2. Last year I took a few US Airways flights and I was surprised that ALL of them were on time and arrived earlier by a few minutes. I’m worried of the merger with AA though…

    2.  I had a flight from San Francisco to London once, for my vacation. I spent three days in the airport (though they did give us hotel rooms for the nights). Three days, with the rest of my flight, being told that the plane only had a minor mechanical difficulty, that they’d have it fixed soon, or they were bringing in another plane…yeah, it was three days of lies, lies, and wild goose chases. At one point, when the passengers dared to ask what was really going on, they called the cops. I’ll never forget hearing them explain that there was just another minor difficulty that would be fixed soon as I watched out the window, where the ground crew were running around, waving their arms about, as a liquid was spewing off the wing, and then the fire truck showed up.

      1. They sound even worse that the European budget airlines.

        I was on a short Easyjet flight.  Halfway there (over Brussels), the captain came out and apologised, and said there was a fault with the aircraft.  It wasn’t a problem, but the aircraft wouldn’t be allowed to take off once it landed.  If we continued to the destination, there could be no return flight.  Easyjet’s spare plane was in London Gatwick (their main base), and they had no spare pilot.  We returned to London, and after about an hour left on the spare plane.

        I assumed that a non-budget airline would have a spare pilot with their spare plane, and would have flown that — possibly with engineers/mechanics — to make the return flight.  However, I’d only paid £40 or so for the ticket, rather than £120 or so.  EU law meant I could have claimed the £40 back, but two weeks later when I returned from my holiday I could no longer be bothered.

  16. Tom Paxton wrote a song many years ago, a very excellent predecessor to “United Breaks Guitars”, called “Thank You, Republic Airlines”…for executing the same seemingly impossible task (apparently, Paxton was traveling with his performance guitar in a bulletproof case. It just wasn’t airline-proof).

  17. Also, I flew Southwest yesterday for the first time in a long time. Sadly, the only “major” airport within an hour of my home has United and very few other choices (and not Southwest). I didn’t even make it down the jetway before I can see (and hear) in the cabin, as the flight attendant is smiling and singing into the PA system something about “move on back, move on back, so the rest can come with us, too” or some such (but much more charming).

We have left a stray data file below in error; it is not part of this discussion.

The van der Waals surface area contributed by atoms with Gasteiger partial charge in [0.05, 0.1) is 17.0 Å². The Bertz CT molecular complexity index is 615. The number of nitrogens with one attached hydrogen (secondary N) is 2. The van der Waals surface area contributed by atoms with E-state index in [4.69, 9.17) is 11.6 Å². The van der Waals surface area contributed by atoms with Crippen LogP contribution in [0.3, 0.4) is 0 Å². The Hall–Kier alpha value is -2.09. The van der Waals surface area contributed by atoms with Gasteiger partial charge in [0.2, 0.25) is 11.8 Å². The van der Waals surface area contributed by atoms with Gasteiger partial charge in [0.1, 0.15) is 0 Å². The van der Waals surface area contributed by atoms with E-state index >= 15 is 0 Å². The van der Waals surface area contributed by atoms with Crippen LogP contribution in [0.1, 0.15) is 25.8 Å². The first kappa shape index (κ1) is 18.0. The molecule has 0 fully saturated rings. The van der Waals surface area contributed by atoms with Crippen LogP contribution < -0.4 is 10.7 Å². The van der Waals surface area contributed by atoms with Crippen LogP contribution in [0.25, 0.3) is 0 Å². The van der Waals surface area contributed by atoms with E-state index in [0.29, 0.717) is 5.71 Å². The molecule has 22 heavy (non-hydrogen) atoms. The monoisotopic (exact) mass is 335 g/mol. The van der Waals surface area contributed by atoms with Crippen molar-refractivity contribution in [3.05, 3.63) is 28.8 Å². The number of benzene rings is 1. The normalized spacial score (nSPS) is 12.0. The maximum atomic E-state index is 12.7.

Wow. Even on a packed flight the overall attitude of the airline employees, and by extension the passengers, was AMAZING…

    I miss Southwest.

    1. The only time I check bags is when they pry it out of my hands at the gate, and even then I howl with discontent. 

    2.  Cory travels with Aeropresses and coffee grinders, which I think would cause consternation in his carry-on.

  18. For airlines, baggage has got to be the least interesting, lowest priority aspect of the entire business. Frankly, keeping everyone alive and mostly on schedule seems like reasonable priority. Frequent travelers take responsibility for their own bags. Carry-on for two weeks on a business trip, never more than a night or two in one place, yet with clean, presentable clothes – it can be done.

    A good starting point is onebag.com

    For a longer trip, shirts can be cleaned overnight or shipped ahead. Underwear can be washed or bought. Look at your total cost of travel. How much sense does it make to jeopardize the entire very expensive undertaking for $10 worth of boxers or just wanting a change of sweater? Meds in a checked bag? Oy.

    Yes, air travel is a mess, with random serious customer service failure. Now that you’ve vented, read up and see what expert travelers do to keep themselves clear of the worst of it, become a travel geek, and please share your findings.

    1.  I travel long-haul with carry-on. But realize that my physical size makes it difficult or impossible to purchase clothes in most destinations.

      Good sub-assemblies are important. In Asia, the Japanese chain Muji makes excellent lightweight gear. US manufacturer Eagle Creek also gets the nod for overall design and durability.

      On a trip last May to eastern Europe, relatives gave me several presents–that was nice, hauling them around…not so much. As I live in Hong Kong, I didn’t need any of the chilly-weather gear I wore in Europe, so I packed it all at a Vienna post office and mailed it back to myself.

      It wasn’t any cleaner when I picked up the parcel weeks later, but it all came out in the wash.

  19. I was trying to find out some stats, where did you get that number?  For what month, for what year?

    If I feel obsessive-compulsive, I might collate and graph all the data from the link below.  I wonder if anyone agglomerates the data to compare major airlines all over the world.

    Air Travel Consumer Report, by the US DoT, reported by month/yr:

    Search the docs for ‘Mishandled baggage’.